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Cycling without a map


Cycling without a map does not have to be a disaster as the following story tells you. Usually you will be able to find a map, good or bad as happened in north Iran with me. It took me a few days in Iran to find a map in Farsi! In China and Thailand I used frequently maps in local language too.

No map needed?
Cycling in Iran, No map needed?

I had cycled through East Turkey. No problems with that. I loved the area. Turkey is a beautiful country for cycling. Especially the east is still quite wild.

From Erzurum I had gone further east in the direction of the Iranian border, a town called Dogubayazit. Roads are good here but and in general the traffic was not a problem.

It was just the buses that make the life of a cyclist sometimes difficult since they are not giving you much space.

I had taken some sideways, camped in the middle of nowhere only disturbed by animals who probably never had seen a cyclist camping. In fact I had been sometimes cycling without a map although I had one with me!

Cycling without a map through the desert? No map needed, there's just one way!

I had tried to buy a map of Iran in Istanbul and later in Ankara but I had failed to obtain one. All I had was a memory of Tehran which would lie in central north Iran and Esfahan which would be more south. Further I knew roughly the shape of the country.

And with that knowledge I crossed the border. I hoped against better, I would be able to get a map in the next town. That should be Tabriz as I was told. However, Tabriz was still along way and not easy to cycle in one day.

I stayed a night in a little town just after the border. The next morning I left and soon I came at a junction. The road I was cycling on was not very busy but the junction gave me an option to go south on a more remote road. The map I had seen in Dogubayazit showed a road going south, to the Iranian province Kurdistan.

Bujang Valley
Without a map I wouldn't have been able to find the Bujang Valley in Kedah, Malaysia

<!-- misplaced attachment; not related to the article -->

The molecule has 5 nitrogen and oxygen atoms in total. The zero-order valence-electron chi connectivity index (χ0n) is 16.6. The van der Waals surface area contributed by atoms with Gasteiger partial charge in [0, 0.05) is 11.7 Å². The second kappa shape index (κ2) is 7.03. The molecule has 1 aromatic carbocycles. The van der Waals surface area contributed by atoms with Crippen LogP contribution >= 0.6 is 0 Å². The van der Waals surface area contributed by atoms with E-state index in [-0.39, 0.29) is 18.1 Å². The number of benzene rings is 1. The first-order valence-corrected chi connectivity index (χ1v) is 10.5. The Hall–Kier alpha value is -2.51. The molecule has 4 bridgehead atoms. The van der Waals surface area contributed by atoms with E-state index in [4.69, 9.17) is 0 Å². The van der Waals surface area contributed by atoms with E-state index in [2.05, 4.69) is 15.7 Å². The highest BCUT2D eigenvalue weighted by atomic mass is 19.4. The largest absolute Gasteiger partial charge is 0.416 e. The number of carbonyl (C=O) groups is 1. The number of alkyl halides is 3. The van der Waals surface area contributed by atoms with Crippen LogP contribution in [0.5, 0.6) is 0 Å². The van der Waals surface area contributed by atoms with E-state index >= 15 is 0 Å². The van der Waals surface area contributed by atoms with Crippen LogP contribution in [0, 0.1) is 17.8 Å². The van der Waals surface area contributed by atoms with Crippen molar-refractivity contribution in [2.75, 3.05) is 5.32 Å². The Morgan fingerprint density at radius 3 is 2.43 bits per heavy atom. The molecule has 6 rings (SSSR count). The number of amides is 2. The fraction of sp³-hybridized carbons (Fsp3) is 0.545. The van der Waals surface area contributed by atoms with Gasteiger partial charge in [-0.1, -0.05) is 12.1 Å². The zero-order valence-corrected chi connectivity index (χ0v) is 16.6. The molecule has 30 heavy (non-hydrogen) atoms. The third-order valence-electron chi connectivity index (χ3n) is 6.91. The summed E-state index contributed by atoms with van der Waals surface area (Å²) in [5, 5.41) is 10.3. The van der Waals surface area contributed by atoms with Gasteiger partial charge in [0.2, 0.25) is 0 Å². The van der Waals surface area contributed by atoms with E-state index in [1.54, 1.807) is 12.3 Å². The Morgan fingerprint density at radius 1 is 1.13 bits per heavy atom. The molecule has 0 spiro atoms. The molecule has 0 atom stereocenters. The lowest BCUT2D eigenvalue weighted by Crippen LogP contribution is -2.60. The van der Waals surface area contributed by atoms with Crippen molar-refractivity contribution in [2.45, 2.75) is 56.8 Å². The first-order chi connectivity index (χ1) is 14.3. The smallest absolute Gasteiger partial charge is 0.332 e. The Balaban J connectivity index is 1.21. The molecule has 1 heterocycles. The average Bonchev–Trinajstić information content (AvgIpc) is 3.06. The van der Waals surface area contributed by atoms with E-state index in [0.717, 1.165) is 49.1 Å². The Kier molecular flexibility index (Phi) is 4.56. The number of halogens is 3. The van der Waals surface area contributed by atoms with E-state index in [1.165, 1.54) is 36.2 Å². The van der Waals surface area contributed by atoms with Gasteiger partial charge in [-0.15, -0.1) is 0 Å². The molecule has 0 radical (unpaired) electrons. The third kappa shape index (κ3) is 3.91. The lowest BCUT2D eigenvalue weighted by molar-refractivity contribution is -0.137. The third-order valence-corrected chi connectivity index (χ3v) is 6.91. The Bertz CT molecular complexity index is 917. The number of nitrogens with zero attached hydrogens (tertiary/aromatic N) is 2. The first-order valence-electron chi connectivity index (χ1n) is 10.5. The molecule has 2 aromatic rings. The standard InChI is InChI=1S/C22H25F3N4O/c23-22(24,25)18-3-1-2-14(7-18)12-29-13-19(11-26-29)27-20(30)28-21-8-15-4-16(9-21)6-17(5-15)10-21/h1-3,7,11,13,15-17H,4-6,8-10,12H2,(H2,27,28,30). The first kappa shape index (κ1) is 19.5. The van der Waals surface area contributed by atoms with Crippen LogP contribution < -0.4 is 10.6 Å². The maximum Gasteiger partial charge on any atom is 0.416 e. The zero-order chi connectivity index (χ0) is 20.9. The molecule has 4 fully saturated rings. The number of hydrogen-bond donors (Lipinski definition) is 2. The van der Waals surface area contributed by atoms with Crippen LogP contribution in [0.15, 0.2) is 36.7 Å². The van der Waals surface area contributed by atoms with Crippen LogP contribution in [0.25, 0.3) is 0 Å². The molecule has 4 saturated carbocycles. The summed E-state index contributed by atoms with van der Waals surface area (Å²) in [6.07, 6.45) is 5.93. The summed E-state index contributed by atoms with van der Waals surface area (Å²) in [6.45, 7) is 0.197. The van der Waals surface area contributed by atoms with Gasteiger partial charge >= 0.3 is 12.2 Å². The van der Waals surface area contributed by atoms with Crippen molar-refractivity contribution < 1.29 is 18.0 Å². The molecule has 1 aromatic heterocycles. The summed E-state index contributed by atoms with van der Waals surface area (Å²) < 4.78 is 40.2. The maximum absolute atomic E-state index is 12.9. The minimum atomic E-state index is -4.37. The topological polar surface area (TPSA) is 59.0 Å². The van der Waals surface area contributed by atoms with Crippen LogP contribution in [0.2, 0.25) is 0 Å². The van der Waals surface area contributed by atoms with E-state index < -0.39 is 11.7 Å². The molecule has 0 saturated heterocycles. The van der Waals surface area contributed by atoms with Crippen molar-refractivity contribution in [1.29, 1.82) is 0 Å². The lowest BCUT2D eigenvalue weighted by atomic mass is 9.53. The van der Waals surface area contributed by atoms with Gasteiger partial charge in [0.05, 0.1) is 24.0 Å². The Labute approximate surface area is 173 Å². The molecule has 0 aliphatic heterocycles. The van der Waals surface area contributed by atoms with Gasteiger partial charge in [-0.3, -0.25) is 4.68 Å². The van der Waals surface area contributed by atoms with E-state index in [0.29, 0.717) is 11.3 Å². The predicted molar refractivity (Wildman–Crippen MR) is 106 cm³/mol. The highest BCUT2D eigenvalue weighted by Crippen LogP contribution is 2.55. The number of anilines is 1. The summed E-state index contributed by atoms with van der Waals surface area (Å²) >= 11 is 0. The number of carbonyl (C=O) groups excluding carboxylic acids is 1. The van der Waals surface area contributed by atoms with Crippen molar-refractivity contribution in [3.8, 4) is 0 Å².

Why not go into the deep and go south? There was a town mentioned: Orumiyeh. So I took that direction. It was a small town. I hoped to find a map here. So I was cycling without a map south into the unknown.

To my surprise there were quite some people who spoke English. They directed me to a little bookstore. Here I found a map. The map was rough but good enough for my purpose with one slight disadvantage: I couldn't read it! It was in Farsi.

During my journey through Iran I found many people willing to help me out to translate the names on the map into English. And since the road-signs were in English too, I had further no problems to find my way around. In fact, I even gave up to get an English map here.

     

Chinese maps

I used the same trick as in Iran. In China I found the local Chinese provincial maps (in general) much more accurate then the Nelles maps I was used too. The Chinese maps, in Chinese of course, gave me much more and better details of the roads.

No map needed? Cycling in Iran
Somewhere in the desert of Iran, no map needed? Forget it!

In China therefore I used the Chinese maps in general and the Nelles maps as a back up to check town and city names. It was an excellent way of getting my information.

I came at a junction. There was a road to the left and a road straight. There was also a board with a sign Kunming straight and a small town to the right!. Now, there wasn't a road going to the right! I had a problem. In general you can decide to take the biggest or the best looking road. I had tried that before and apart of one time, it had always worked well. Here however I had no idea. Both roads looked identical. Both roads could be ok.

Cycling in north Laos
On roads like this you would wish you had a map but you already know
what it would tell you: no alternatives.

The road to nowhere, no map needed?
The road to nowhere, no map needed?
This is a road in Cambodia

Fortunately there was a little house nearby. A man came out but walked away, probably to shy. Then two other men came out of the house.

I asked them in my best Chinese where to go to Kunming. They looked at each each other and stared at me.

They obviously had no idea what I was talking about. Probably my tongue was wrong as Mandarin is a tonal language and I hardly mastered it.

But I showed them the map. Immediately the faces relaxed and they started to talk now. The map was in Chinese and I had showed them the characters for Kunming.

They told me I had to go to the left since the continuing road would end up in a small town in the middle of nowhere.

So I asked them again: Kunming? Again they stared, they said"... meio, meio... (no no) Kunming" and waved in the exact same direction as I had done. Apparently I had not used the correct tones for the word Kunming.

     

But at least I had my answers. The map had helped me out. The men were so excited to be able to help me, I couldn't leave without eating something with them. And so I did, and so I had my information based on the map in Chinese and the men would be able to tell their friends about a crazy white man on a bicycle! All of us were happy.

So, what does it tell you? Maps are not only useful in planning your journey, it's also a form of communication in countries where you don't speak the language.

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A meeting outside Simao

When cyclist meet they stop and exchange experiences. On my way from Jing Hong to Kunming (my first time), I met only one cyclist, a Chinese from Yining, far west of China, here is the story

The Chinese cyclist


 


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